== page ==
Source: Presenting Torus: A modern distributed storage system by CoreOS

Introducing s2n, a New Open Source TLS Implementation

In order to simplify our TLS implementation and as part of our support for strong encryption for everyone, we are pleased to announce availability of a new Open Source implementation of the TLS protocol: s2n.  s2n is a library that has been designed to be small, fast, with simplicity as a priority. s2n avoids implementing rarely used options and extensions, and today is just more than 6,000 lines of code. As a result of this, we’ve found that it is easier to review s2n; we have already completed three external security evaluations and penetration tests on s2n, a practice we will be continuing.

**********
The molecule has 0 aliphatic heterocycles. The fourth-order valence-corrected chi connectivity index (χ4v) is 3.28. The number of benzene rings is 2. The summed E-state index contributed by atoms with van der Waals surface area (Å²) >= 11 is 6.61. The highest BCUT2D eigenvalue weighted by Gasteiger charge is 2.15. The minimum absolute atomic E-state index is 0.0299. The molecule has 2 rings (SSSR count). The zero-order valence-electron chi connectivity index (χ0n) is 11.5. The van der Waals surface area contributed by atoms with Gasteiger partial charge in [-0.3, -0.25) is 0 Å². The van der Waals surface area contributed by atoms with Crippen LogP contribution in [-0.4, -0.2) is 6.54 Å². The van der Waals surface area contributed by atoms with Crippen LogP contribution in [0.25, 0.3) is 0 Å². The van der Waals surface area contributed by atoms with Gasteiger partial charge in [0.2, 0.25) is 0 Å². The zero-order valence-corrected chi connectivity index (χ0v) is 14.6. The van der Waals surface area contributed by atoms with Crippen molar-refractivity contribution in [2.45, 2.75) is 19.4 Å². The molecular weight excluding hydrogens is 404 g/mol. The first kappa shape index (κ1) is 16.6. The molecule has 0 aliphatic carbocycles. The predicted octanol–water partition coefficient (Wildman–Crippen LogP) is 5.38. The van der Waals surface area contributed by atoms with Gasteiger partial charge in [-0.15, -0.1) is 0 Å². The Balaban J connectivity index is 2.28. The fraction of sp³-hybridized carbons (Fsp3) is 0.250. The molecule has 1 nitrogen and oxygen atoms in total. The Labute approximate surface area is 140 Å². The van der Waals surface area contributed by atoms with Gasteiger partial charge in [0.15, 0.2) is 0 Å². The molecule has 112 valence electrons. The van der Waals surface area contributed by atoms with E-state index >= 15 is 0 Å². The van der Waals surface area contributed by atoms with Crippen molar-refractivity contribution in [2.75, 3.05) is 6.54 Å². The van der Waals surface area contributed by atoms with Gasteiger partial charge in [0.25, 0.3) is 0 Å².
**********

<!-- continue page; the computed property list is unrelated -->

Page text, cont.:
Source: Introducing s2n, a New Open Source TLS Implementation – AWS Security Blog

If you are interested in using or contributing to s2n, the source code, documentation, commits and enhancements are all publically available under the terms of the Apache Software License 2.0 from the s2n GitHub repository.

Slashdot burying stories about Slashdot Media owned SourceForge

If you’ve followed any tech news aggregator in the past week, you’ve probably seen the story about how SourceForge is taking over admin accounts for existing projects and injecting adware in installers for packages like GIMP. For anyone not following the story, SourceForge has a long history of adware laden installers, but they used to be opt-in. It appears that the process is now mandatory for many projects.